Congress’s Radical Plan to End Illegal Money

What Constitution?
One of the many downfalls of being the United States Secretary of the Treasury is the requirement to place one’s autograph on the face of the Federal Reserve’s legal tender notes. There, on public display, is an overt record of a critical defect. A signature endorsement of a Federal Reserve note by the Treasury Secretary represents their personal ratification of unconstitutional money.
There it is, plain as day. The former treasury secretary clearly put his signature on money with highly dubious legal credentials. Evidently he must have found it agreeable though. [PT] If you recall, Article I, Section 8, of the U. S. Constitution empowers Congress – not the Federal Reserve – to coin money and regulate its value. What’s more, Article I, Section 10, specifies that money be coined of gold and silver and cannot consist of bills of credit – such as paper legal tender notes.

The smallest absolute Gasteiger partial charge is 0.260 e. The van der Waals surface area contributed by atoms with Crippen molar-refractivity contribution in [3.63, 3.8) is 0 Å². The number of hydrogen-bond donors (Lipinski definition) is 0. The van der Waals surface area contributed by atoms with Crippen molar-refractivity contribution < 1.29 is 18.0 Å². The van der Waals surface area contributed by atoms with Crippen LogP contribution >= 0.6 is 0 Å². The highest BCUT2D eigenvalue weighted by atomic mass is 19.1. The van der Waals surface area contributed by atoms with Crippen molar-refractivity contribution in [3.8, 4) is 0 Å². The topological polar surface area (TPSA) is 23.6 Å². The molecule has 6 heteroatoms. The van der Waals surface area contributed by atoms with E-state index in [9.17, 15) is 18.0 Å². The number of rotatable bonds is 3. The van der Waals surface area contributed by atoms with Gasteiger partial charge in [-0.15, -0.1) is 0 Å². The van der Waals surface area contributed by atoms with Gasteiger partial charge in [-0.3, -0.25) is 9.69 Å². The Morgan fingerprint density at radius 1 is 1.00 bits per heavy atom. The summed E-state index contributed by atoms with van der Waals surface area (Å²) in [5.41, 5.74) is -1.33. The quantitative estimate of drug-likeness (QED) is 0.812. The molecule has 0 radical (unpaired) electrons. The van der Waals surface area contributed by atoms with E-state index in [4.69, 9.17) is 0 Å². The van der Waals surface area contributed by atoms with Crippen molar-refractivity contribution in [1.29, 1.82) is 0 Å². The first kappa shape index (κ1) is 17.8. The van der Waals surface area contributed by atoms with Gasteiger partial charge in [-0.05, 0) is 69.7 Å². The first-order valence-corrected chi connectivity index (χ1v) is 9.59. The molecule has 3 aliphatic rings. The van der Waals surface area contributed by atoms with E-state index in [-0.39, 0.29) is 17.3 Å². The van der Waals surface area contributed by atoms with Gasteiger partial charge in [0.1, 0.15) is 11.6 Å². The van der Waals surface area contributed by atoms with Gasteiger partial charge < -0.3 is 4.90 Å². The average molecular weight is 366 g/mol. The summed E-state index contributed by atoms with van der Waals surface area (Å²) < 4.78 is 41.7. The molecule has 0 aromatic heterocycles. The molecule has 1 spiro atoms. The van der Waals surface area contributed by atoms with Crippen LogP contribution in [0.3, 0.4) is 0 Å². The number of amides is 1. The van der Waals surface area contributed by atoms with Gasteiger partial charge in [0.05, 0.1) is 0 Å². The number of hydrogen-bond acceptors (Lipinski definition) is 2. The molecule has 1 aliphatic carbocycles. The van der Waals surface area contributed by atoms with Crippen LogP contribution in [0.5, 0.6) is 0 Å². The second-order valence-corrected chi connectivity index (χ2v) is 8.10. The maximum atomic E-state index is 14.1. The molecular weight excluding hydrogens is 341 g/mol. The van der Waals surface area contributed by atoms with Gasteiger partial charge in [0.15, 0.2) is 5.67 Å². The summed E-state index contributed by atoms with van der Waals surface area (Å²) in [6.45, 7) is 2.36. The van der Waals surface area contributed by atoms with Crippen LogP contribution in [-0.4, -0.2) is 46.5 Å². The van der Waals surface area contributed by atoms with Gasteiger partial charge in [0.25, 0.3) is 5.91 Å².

As far as we can tell, paper dollars are illegal money on two counts. First, they’re issued by the Federal Reserve. Second, they’re bills of credit with no ties to gold or silver.
What gives? Isn’t the U. S. Constitution supposed to be the supreme law of the land? Don’t be silly. Anyone with half their wits about them knows the U. S. Constitution has been reduced to a mere artifact of history. Does this bother you?

This post was published at Acting-Man on July 21, 2017.